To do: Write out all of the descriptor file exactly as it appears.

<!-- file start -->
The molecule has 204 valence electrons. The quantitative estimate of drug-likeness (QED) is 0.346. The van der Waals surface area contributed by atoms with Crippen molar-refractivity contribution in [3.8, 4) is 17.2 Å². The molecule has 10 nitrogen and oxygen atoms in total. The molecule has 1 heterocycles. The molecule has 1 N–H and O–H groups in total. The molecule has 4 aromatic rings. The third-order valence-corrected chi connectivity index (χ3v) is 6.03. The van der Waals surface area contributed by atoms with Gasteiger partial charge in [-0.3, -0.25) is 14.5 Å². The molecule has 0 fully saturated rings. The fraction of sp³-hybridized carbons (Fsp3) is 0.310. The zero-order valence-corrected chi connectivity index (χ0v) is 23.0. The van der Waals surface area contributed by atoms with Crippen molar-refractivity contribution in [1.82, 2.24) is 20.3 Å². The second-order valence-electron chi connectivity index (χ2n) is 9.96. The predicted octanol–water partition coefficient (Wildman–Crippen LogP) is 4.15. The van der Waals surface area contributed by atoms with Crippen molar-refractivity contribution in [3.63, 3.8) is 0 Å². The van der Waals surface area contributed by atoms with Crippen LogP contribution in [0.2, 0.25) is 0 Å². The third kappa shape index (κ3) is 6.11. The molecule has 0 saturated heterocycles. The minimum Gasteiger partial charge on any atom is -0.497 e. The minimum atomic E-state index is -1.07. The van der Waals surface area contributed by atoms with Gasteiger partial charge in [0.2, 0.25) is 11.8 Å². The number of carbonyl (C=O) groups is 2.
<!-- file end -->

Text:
The molecule has 204 valence electrons. The quantitative estimate of drug-likeness (QED) is 0.346. The van der Waals surface area contributed by atoms with Crippen molar-refractivity contribution in [3.8, 4) is 17.2 Å². The molecule has 10 nitrogen and oxygen atoms in total. The molecule has 1 heterocycles. The molecule has 1 N–H and O–H groups in total. The molecule has 4 aromatic rings. The third-order valence-corrected chi connectivity index (χ3v) is 6.03. The van der Waals surface area contributed by atoms with Gasteiger partial charge in [-0.3, -0.25) is 14.5 Å². The molecule has 0 fully saturated rings. The fraction of sp³-hybridized carbons (Fsp3) is 0.310. The zero-order valence-corrected chi connectivity index (χ0v) is 23.0. The van der Waals surface area contributed by atoms with Crippen molar-refractivity contribution in [1.82, 2.24) is 20.3 Å². The second-order valence-electron chi connectivity index (χ2n) is 9.96. The predicted octanol–water partition coefficient (Wildman–Crippen LogP) is 4.15. The van der Waals surface area contributed by atoms with Crippen molar-refractivity contribution in [3.63, 3.8) is 0 Å². The van der Waals surface area contributed by atoms with Crippen LogP contribution in [0.2, 0.25) is 0 Å². The third kappa shape index (κ3) is 6.11. The molecule has 0 saturated heterocycles. The minimum Gasteiger partial charge on any atom is -0.497 e. The minimum atomic E-state index is -1.07. The van der Waals surface area contributed by atoms with Gasteiger partial charge in [0.2, 0.25) is 11.8 Å². The number of carbonyl (C=O) groups is 2.